Memorial Returns to Emergency Status
August 30, 2021
In an email to hospital staff, President Art Mathisen cited the recent surge of non-COVID patients requiring “highly specialized inpatient and emergency care” in a region where COVID-19 cases are rising and regional hospital volume is close to capacity. “We are keeping more patients at Memorial that we would typically move to another facility because there are no other beds available.”
According to the hospital, a Code White declaration is “an operational response” to the growing demands placed on the hospital and its resources and not a response to any particular case or incident.
“The Code White allows all of us to focus extra attention on our role in patient care – at the bedside or in supporting position,” says, “and make certain each of us has the resources to continue providing excellent patient care. The Code White also reinforces the need for each of us to channel information up through your supervisor so resources can be planned appropriately and deployed quickly, and for communications and messaging to be accurate and consistent.”
The previous Code White at Memorial ended July 16 after 494 days. At that time, daily COVID-19 cases appeared to be trending downward, hospitalizations for COVID-19 were declining, and vaccine clinics throughout the region were bustling. Since then, a new COVID-19 delta variant has been surging, mostly among the unvaccinated, cases and hospitalizations have steadily grown, and the vaccination rate has stalled. State and national data show the increase in COVID-19 related hospitalizations are primarily among those who are unvaccinated.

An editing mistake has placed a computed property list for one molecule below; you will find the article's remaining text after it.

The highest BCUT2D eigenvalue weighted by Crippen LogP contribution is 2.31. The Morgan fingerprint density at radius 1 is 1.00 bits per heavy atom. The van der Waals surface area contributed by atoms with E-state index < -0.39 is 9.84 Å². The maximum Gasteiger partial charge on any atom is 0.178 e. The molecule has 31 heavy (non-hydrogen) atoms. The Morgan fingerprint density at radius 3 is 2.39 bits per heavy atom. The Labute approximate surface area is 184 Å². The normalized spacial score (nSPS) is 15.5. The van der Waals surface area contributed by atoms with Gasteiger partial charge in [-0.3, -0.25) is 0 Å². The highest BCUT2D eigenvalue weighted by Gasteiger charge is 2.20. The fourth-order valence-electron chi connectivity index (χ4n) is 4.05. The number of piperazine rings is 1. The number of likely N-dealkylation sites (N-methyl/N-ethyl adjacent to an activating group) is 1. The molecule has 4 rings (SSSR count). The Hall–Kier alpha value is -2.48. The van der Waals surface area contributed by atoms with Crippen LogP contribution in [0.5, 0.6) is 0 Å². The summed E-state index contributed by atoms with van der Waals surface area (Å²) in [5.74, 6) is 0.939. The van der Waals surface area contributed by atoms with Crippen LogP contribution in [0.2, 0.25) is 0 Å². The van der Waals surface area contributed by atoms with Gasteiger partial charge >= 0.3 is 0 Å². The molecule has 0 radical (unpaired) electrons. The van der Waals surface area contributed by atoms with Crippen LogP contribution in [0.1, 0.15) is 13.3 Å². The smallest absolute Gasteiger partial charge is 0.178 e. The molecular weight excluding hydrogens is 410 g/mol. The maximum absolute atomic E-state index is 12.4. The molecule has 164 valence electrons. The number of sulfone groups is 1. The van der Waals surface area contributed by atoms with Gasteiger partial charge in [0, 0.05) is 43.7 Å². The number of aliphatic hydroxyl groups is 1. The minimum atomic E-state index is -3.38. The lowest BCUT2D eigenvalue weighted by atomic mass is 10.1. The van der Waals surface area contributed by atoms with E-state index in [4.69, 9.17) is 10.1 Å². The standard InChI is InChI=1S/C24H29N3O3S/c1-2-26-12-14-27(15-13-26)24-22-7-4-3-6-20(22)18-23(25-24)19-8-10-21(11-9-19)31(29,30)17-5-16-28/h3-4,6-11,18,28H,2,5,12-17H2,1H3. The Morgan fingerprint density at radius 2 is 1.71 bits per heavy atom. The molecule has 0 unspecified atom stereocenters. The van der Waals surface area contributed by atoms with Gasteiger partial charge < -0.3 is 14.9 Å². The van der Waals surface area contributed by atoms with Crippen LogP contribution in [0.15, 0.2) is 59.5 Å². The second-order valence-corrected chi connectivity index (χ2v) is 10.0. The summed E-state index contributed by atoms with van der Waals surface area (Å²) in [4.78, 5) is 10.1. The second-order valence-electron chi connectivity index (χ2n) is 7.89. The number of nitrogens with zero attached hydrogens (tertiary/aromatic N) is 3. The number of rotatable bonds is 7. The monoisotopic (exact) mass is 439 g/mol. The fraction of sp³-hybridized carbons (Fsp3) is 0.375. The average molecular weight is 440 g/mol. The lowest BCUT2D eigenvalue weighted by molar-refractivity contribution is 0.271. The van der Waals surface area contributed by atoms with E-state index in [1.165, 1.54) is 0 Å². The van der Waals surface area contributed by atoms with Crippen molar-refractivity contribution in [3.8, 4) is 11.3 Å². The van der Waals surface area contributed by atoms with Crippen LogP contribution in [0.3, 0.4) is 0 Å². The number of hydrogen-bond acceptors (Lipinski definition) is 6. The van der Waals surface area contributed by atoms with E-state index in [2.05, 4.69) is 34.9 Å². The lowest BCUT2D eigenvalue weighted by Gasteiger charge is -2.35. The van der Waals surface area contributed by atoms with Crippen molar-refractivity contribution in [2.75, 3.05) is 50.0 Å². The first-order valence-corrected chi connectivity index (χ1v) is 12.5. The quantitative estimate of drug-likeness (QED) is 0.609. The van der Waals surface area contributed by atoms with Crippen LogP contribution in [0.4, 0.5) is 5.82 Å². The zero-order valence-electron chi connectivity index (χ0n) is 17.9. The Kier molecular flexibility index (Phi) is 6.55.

At the same time, Memorial and other medical providers have seen an increase in patients for non-COVID-19 care, including some elective services delayed during the pandemic. “We are busier now than we were prior to the pandemic,” says Memorial Chief Medical Officer Dr. Matt Dunn. Both Mathisen and Dunn say increasing the vaccination rate is the easiest way to ease the volume on the health care system. Dunn stresses the track record now available showing vaccine effectiveness.
“We have several months of data, hundreds of millions of doses administered throughout the world, and data showing that vaccines reduce the incidence of COVID-19 infections and, if a break through infection occurs, serious illness and hospitalization is unlikely. Most hospitalizations for COVID-19 are preventable with a vaccine.”
The Memorial Hospital vaccine clinic, once open 5-days-a-week at the former Mt Washington Discovery Center in North Conway, is now limited to Wednesdays from 8:00 a.m. until 4:00 p.m. due to low demand. The clinic can easily increase to almost 300 vaccines daily, but until that need arises the staff has returned to other patient care duties in the hospital.
Mathisen noted in his email to staff that the current situation differs from what was experienced in Spring 2020 in that more is known about COVID-19 and the hospital is doing more to continuing provide patient care while facing the virus. “Our mission at Memorial has not changed, he wrote. “We must do all that we can to care for the patients that come through our doors.”
About Memorial Hospital
Memorial Hospital is a not-for-profit 25-bed Critical Access Hospital located in North Conway, NH, and is a member of the MaineHealth family. Its hospital services include a 24-hour emergency department, surgery center, clinical laboratory, heart health & wellness programs, imaging services, cardiopulmonary care, family birthing center, oncology, chemotherapy and infusion services. Practices include primary care and family medicine, diabetes care, behavioral health, women's health, podiatry, orthopedics and physical therapy. Memorial Hospital is also home to The Merriman House nursing home, which provides senior care services in a comfortable, home-like setting. For more information, www.memorialhospitalnh.org or call 603-356-5461.